Plenary A: The effects of Research Integrity on innovation and policy making
Research Integrity (RI) promotes the production of reliable and trustworthy research. It has attracted significant attention across the research community and has itself become the object of research, mainly within Academia. While the understanding of RI is mature there is still in a knowledge gap on how to integrate RI into processes that create impact through technological/social innovation and policy making. Relevant open questions to be addressed that will be part of the Focus Track preparation, are: (a) whether current approaches that promote trustworthy research in academic settings, have a similar effect on translational research, in non-academic settings, and (b) what are the perspectives of industry and decision/policy-makers on the operationalisation of RI in their sectors. We want to initiate a discussion by involving experts that represent crucial stakeholders that in addressing the open questions mentioned above, namely Industry (A. Gilis), Policy-making (T. Karapiperis), and researchers on the translation of research. The Keynote speakers will describe the opportunities and limitations of current RI processes, for it to become an enabler of reliable and trustworthy innovation and policy. All three Keynote speakers will have 20 minutes for their presentations, followed by a 10-minute Q&As with the attendees.
Panagiotis Kavouras, Senior Researcher, National Technical University of Athens, Greece.
1. Theo Karapiperis, Former Head of Scientific Foresight (STOA) Unit at European Parliament (retired), Independent expert in technology assessment and science advice to policy and Vice-President of EuroScience.
2. Anja Gilis, Director of Nonclinical Compliance DPDS bij Janssen, Pharmaceutical Companies of Johnson and Johnson.
Plenary B: The future(s) of reproducibility: how reproducibility reform improves research integrity
Reproducibility is a cornerstone of the scientific method (Popper 1944). Over the past decade, the scientific community has become increasingly concerned with the observed lack of reproducibility in research findings across various disciplines. This has raised questions about the trustworthiness and credibility of research results, their potential impact on research policy and innovation, and how it fosters research integrity.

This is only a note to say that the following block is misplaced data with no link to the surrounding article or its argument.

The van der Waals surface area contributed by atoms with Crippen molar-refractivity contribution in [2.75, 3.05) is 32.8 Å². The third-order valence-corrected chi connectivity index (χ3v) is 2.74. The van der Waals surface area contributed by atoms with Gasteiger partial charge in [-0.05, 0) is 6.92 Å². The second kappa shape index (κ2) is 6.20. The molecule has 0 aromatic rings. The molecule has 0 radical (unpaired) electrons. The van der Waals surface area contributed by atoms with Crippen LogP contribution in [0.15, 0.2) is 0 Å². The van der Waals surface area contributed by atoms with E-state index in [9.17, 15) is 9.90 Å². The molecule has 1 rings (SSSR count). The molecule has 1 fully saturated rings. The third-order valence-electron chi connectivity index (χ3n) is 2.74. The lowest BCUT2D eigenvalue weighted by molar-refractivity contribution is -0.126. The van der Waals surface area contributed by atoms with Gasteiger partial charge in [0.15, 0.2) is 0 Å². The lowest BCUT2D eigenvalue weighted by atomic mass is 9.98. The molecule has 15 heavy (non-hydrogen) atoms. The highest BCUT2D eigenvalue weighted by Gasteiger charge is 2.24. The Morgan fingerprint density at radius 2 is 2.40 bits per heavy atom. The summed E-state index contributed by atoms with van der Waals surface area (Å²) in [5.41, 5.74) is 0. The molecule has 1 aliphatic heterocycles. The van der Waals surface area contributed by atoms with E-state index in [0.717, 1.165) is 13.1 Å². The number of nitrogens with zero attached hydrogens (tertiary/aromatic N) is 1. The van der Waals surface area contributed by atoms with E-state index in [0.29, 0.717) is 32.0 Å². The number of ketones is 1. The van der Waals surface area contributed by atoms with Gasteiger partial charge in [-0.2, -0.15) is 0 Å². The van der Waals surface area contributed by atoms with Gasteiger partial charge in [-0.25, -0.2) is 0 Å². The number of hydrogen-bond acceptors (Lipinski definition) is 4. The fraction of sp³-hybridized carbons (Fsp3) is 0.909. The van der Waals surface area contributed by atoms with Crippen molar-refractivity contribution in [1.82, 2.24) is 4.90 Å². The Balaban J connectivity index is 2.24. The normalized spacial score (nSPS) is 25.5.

However, the conversation around reproducibility has evolved, and experts consider it an opportunity for positive change. They believe that the ‘reproducibility crisis’ could reform research cultures that stimulate bad practices. There is also a growing awareness of how (ir)reproducibility may differ across fields (Fanelli2018) and how different epistemological and methodological conditions shape its implications and consequences (Leonelli2018) including the implementation of policy that promotes reproducibility.
In this plenary symposium, leading experts present the current state of affairs (1) related to disciplinary diversity, they presented new research results (2), which explore stakeholders’ (researchers, funders, and publishers) vision for their ideal future(s) for reproducibility, including the implementation of policy that foster research integrity. We discuss the culture change (3) needed to take the next steps for adaptation of reproducibility in diverse academic contexts and finally, we discuss the perspective of publishers on reproducibility.
Lex Bouter, Professor Emeritus of Methodology and Integrity, Vrije Universiteit and Amsterdam University Medical Centers, The Netherlands.
1. Title: Building a research culture that is open, rigorous, and reproducible
Name: Timothy Errington, Center for Open Science (COS)
2. Title: The Future(s) of reproducibility from different disciplinary contexts